Township learners help each other achieve 82% pass rate, with 87% of those who passed eligible for tertiary study (51% bachelor and 36% diploma)
IkamvaYouth learners are celebrating great matric results; once again these township youth have achieved results that far surpass the national averages, showing that the odds can indeed be overcome. Matrics from nine branches across five provinces achieved an overall 82% pass rate, with 87% of those eligible for tertiary study (51% bachelor and 36% diploma).
The organisation is proud to achieve these results while scaling its reach; the class of 2014 (244 learners) saw a 63% growth in matric numbers from the previous year (153 learners). Two branches are celebrating excellent results for their inaugural matric cohorts: Joza in Grahamstown, Eastern Cape, achieved an 85% pass with 89% of those eligible for tertiary, and Ikageng in the North West achieved an 84% pass with 95% of those eligible for tertiary studies. IkamvaYouth’s director Joy Olivier said: “I’d like to congratulate the ikamvanites on your incredible achievements. I would also like to thank all our staff, tutors, supporters and donors for the energy, commitment, love and support that makes this work possible.”
The class of 2014 are going on to study a range of important fields that will equip them with the skills they need to build South Africa, including medicine, speech and audiology, social work, biomedical science, town management, civil engineering, mechanical engineering and information technology to name just a few!
IkamvaYouth’s work with the class of 2014 is far from over. While many of those who passed have already been accepted by the country’s top universities, there is still work to be done to ensure that none of the class of 2014 become NEETs (not in education, employment or training). Most of the learners who did not pass are eligible for supplementary exams, and IkamvaYouth will be supporting these learners to ensure that they are well-prepared to clear this hurdle on the way to securing post-school opportunities.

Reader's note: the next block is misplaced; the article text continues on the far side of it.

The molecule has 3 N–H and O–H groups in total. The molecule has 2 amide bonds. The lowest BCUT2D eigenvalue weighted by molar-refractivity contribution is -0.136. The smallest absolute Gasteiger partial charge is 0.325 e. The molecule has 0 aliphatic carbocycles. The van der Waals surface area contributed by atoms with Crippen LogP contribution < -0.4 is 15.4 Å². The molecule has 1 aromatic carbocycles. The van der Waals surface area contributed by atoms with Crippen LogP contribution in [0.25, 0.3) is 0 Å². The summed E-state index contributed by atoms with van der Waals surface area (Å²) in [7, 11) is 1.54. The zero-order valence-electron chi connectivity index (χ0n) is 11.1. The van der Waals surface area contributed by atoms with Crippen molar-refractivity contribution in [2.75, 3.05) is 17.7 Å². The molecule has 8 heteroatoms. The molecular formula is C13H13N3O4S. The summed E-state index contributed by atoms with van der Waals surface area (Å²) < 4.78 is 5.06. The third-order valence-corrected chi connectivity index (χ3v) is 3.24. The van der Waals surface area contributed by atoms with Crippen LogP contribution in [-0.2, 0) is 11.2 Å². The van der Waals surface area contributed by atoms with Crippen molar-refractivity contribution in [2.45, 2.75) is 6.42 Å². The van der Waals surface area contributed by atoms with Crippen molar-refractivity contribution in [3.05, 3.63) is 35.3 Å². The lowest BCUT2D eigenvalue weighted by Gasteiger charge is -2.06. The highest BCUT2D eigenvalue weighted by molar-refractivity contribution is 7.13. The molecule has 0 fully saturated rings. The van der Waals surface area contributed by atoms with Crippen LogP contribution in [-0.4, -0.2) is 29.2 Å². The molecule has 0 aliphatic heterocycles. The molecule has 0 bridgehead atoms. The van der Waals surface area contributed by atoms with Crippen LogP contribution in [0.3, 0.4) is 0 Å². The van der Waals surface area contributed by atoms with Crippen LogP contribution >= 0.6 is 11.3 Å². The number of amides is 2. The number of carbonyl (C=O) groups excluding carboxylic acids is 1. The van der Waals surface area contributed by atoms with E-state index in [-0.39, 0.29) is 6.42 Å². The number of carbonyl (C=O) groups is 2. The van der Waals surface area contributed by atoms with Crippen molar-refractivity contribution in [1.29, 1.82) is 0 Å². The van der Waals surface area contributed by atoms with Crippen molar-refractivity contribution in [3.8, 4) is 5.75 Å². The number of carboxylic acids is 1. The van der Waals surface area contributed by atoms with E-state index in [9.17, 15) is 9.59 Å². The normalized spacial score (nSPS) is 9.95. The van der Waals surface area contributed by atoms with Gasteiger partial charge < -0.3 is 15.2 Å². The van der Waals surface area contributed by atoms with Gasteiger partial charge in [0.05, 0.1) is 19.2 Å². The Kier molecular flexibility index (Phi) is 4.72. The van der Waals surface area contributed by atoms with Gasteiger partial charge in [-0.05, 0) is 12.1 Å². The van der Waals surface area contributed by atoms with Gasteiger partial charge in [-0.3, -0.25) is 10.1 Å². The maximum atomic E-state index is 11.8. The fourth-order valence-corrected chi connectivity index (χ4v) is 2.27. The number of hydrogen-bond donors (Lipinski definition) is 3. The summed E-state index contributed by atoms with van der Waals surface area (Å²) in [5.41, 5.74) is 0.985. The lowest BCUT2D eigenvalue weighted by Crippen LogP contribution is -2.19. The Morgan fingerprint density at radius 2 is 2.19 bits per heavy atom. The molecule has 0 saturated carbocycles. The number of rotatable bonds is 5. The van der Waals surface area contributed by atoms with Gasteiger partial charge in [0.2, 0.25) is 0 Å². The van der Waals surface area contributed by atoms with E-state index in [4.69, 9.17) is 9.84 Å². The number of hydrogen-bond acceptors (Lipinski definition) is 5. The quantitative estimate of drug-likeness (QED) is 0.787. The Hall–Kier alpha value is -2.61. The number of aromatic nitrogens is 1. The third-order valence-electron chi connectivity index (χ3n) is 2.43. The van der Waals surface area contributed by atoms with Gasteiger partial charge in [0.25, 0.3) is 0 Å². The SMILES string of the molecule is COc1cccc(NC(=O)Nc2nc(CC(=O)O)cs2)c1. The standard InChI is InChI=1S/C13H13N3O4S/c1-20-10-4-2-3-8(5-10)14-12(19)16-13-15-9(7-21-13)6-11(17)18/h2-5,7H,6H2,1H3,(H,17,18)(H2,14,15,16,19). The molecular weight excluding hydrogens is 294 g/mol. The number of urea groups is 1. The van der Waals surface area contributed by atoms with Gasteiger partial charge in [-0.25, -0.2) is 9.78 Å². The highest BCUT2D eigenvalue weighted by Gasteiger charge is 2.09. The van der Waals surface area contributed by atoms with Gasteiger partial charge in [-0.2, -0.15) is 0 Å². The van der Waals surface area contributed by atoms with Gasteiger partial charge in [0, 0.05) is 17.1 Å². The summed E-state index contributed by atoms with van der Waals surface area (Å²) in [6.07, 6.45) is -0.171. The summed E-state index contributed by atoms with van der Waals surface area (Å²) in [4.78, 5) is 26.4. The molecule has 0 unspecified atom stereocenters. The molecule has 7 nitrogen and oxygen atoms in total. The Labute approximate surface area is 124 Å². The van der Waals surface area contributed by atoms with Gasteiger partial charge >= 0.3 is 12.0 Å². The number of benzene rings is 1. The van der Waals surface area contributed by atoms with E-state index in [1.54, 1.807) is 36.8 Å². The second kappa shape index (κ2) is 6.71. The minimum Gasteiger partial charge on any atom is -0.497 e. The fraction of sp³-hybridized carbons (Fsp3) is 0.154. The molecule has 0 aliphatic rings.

IkamvaYouth has maintained a matric pass rate of between 82 and 100% each year since 2005, and true credit for these results must go to the learners, volunteers, the staff, partner organisations and donors. “IkamvaYouth would like to shout out particular thanks to IkamvaYouth’s five largest donors in 2014: Amalgamated Beverage Industries, Omidyar Network, Capitec Bank, the Stars Foundation and the TK Foundation. Without these and all of the other wonderful donors, these results would not be possible. We hugely appreciate your support and are looking forward to continuing to working with you in the years to come,” said chairperson Leigh Meinert.
For more information about IkamvaYouth, please refer to our 2013 Annual Report.
If you would like to donate to IkamvaYouth, please do so via Given Gain or Global Giving or contact firstname.lastname@example.org.
IkamvaYouth is very proud to announce that the average pass rate for its Amalgamated Beverage Industries (ABI) funded branches was 83%; smashing the national average of 75.8%. Of those who passed, 82% are eligible for tertiary education with 51% achieving a bachelor pass.
ABI and IkamvaYouth have a smart strategic partnership which has enabled IkamvaYouth to establish four branches (Umlazi in KZN, Ebony Park and Mamelodi in Gauteng, Ikageng in the North West Province). ABI’s staff have been actively involved in the branches; not only have they provided funding, but ABI employees have refurbished and upgraded branches and provided tutoring and mentoring to learners. “ABI has enabled IkamvaYouth to help disadvantaged learners get the best possible matric qualification so that they are well on the path to earning a dignified living,” says IkamvaYouth director, Joy Olivier.